Primary Source Document: Mr. Shufelt’s letter to his cousin in New York, about his journey to the California “diggings” and his attempts to find gold (1850) 

We hired an ox team to carry our baggage & started for this place then called Hangtown, from the fact that three persons had been hung here for stealing & attempting to murder. Ten miles from the river we passed Sutter’s Fort, an old-looking heap of buildings surrounded by a high wall of unburnt brick, & situated in the midst of a pleasant fertile plain, covered with grass and a few scattering oaks, with numerous tame cattle & mules. We walked by the waggon & at night cooked our suppers, rolled our blankets around us & lay down to rest on the ground, with nothing but the broad canopy of the heavens over us & slept soundly without fear or molestation.

After leaving the plains we passed over some hills, that looked dry & barren being burnt up by the sun & the long droughts that we have here. We reached this place at night on the fourth day, & in the morning found ourselves in the midst of the diggings . . . We pitched our tents, shouldered our picks & shovels & with pan in hand sallied forth to try our fortunes at gold-digging. We did not have very good success, being green at mining, but by practice & observation we soon improved some, & found a little of the shining metal.

Wm Ramsdell & Cooke of our party were sick with the scurvy & could not work. This is the worst disease that we have to contend with here, it settles in the legs & ankles, making the person quite lame. The skin turns purple & if not arrested soon, spots will decay & fall off leaving a running sore. It is brought on by eating salt food & no vegetables. Some are also troubled with diarreah, others with ague & fever & various other diseases incident to all new countries. It is quite sickly here & every person ought to be very careful & not expose himself more than is necessary. Many here are so anxious to get rich that they work, rain or snow, regardless of life or health. After working a few weeks I was taken sick very suddenly & became deranged & for four days the doctors all thought that I could not live, but that God in whom I trust for life & health, interposed his almighty arm & spared my life & restored me to health again. And I will praise him while I’ve breath & when my voice is hush’d in death I hope to praise him through a vast Eternity . . .

We have paid nearly all of our debts & have earned it or dug it out of the creek within a few weeks past. Now I will give you a short history of the mode of getting it, of where it is found, & in what quantities so far as my knowledge extends. It is found (as I have said) along the banks of the streams & in the beds of the same, & in almost every little ravine putting into the streams. And often from 10 to 50 ft. from the beds up the bank. We sometimes have to dig several feet deep before we find any . . . Some have done very well about here last fall & this winter. Pieces have been found that were worth from $1. to $50. Allerton found one, worth $20.00. Some have made as [much as] 4, 5, 6, & 8 oz. per day, & one man last fall made one pound or $192.00 in one day, near here.  At Georgetown about 25 miles from here one man took out 27 lb in one day, & another party found one lump worth $1,019.00 . . . I frequently hear of others making fortunes in one day or a week.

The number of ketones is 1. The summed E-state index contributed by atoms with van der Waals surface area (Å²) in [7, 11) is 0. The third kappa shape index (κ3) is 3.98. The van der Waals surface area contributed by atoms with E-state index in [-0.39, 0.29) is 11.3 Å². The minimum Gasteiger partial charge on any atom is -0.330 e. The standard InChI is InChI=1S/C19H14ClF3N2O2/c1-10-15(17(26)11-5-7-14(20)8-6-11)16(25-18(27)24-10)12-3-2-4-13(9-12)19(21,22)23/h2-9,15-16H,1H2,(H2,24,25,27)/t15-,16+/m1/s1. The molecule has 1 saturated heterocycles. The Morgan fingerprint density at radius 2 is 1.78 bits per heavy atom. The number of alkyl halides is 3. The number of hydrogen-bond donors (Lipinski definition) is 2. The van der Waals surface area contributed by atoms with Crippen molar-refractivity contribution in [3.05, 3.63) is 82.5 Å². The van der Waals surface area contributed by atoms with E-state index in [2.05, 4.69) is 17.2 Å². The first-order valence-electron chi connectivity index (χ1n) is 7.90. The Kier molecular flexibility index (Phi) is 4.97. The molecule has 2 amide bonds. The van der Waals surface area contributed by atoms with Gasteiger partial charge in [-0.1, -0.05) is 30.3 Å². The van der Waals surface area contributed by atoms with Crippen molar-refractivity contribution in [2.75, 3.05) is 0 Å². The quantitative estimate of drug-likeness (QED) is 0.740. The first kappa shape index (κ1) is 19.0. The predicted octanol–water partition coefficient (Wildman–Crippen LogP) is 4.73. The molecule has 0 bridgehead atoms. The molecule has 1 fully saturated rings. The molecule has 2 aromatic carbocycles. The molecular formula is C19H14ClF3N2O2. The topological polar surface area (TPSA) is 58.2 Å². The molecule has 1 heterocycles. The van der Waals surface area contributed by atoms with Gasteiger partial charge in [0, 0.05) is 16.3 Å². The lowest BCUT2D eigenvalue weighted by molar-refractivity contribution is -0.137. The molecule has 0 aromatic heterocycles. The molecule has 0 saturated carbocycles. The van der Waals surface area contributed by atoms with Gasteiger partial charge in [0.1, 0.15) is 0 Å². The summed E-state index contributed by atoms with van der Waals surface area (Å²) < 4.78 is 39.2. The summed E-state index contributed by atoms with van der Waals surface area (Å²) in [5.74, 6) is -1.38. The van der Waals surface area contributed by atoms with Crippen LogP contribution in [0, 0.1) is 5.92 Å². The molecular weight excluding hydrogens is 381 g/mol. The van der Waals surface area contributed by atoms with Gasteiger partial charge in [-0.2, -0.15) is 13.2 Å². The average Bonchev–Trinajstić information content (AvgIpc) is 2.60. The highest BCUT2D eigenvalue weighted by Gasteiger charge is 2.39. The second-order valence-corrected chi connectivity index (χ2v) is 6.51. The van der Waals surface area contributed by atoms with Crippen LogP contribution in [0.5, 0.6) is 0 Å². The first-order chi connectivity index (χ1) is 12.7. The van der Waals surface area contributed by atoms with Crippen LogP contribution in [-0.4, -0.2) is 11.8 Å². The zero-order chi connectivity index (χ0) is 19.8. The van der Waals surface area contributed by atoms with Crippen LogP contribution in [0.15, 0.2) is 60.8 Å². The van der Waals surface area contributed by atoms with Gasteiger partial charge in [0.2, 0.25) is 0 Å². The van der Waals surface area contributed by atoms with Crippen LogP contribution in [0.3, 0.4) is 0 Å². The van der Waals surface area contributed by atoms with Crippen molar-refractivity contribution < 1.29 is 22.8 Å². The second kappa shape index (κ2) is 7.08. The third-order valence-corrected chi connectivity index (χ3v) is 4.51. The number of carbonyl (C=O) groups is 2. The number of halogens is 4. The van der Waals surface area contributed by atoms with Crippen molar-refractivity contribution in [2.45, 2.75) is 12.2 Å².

Guided Discussion Questions

  • What were Mr. Shufelt’s motives for going to California, and what difficulties did he have to overcome?
  • What evidence does the document provide that gold-digging could be lucrative for men who knew where to look?
  • Explain the health hazards of gold-rush California.

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Patrick Allitt is Cahoon Family Professor of American History at Emory University and an OAH Distinguished Lecturer. He was an undergraduate at Oxford in England (1974-1977), a graduate student at the University of California Berkeley (Ph.D., 1986), and held postdoctoral fellowships at Harvard Divinity School and Princeton University.  At Emory since 1988, he teaches courses on American intellectual, environmental, and religious history, on Victorian Britain, and on the Great Books.  Author of seven books (most recently A Climate of Crisis: America in the Age of Environmentalism, 2014), he is also presenter of eight lecture series with "The Great Courses" (, including "The Art of Teaching” and, most recently, “The Industrial Revolution.”